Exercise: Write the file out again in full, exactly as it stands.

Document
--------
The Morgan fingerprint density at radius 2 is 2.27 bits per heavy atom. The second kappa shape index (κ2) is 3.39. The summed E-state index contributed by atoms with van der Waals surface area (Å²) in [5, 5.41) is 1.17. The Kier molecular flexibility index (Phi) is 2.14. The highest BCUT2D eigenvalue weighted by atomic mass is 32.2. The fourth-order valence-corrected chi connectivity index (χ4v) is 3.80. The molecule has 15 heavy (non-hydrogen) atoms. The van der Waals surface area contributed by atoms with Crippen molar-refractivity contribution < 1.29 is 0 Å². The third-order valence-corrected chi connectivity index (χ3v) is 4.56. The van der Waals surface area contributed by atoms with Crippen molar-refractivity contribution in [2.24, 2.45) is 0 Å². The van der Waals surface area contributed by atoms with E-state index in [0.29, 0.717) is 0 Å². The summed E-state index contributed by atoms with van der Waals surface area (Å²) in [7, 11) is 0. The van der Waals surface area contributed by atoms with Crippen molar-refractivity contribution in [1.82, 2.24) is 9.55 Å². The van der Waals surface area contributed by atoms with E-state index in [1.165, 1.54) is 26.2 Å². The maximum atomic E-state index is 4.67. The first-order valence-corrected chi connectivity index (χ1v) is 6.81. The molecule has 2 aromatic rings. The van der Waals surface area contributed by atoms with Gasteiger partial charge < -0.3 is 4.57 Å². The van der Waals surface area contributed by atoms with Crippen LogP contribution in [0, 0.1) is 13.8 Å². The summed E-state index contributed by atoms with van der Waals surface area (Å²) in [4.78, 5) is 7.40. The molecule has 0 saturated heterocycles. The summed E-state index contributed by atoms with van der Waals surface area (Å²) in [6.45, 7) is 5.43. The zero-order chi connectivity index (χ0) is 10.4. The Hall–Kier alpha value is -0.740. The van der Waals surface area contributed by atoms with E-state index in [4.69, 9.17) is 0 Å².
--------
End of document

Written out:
The Morgan fingerprint density at radius 2 is 2.27 bits per heavy atom. The second kappa shape index (κ2) is 3.39. The summed E-state index contributed by atoms with van der Waals surface area (Å²) in [5, 5.41) is 1.17. The Kier molecular flexibility index (Phi) is 2.14. The highest BCUT2D eigenvalue weighted by atomic mass is 32.2. The fourth-order valence-corrected chi connectivity index (χ4v) is 3.80. The molecule has 15 heavy (non-hydrogen) atoms. The van der Waals surface area contributed by atoms with Crippen molar-refractivity contribution < 1.29 is 0 Å². The third-order valence-corrected chi connectivity index (χ3v) is 4.56. The van der Waals surface area contributed by atoms with Crippen molar-refractivity contribution in [2.24, 2.45) is 0 Å². The van der Waals surface area contributed by atoms with E-state index in [0.29, 0.717) is 0 Å². The summed E-state index contributed by atoms with van der Waals surface area (Å²) in [7, 11) is 0. The van der Waals surface area contributed by atoms with Crippen molar-refractivity contribution in [1.82, 2.24) is 9.55 Å². The van der Waals surface area contributed by atoms with E-state index in [1.165, 1.54) is 26.2 Å². The maximum atomic E-state index is 4.67. The first-order valence-corrected chi connectivity index (χ1v) is 6.81. The molecule has 2 aromatic rings. The van der Waals surface area contributed by atoms with Gasteiger partial charge < -0.3 is 4.57 Å². The van der Waals surface area contributed by atoms with Crippen LogP contribution in [0, 0.1) is 13.8 Å². The summed E-state index contributed by atoms with van der Waals surface area (Å²) in [4.78, 5) is 7.40. The molecule has 0 saturated heterocycles. The summed E-state index contributed by atoms with van der Waals surface area (Å²) in [6.45, 7) is 5.43. The zero-order chi connectivity index (χ0) is 10.4. The Hall–Kier alpha value is -0.740. The van der Waals surface area contributed by atoms with E-state index in [4.69, 9.17) is 0 Å².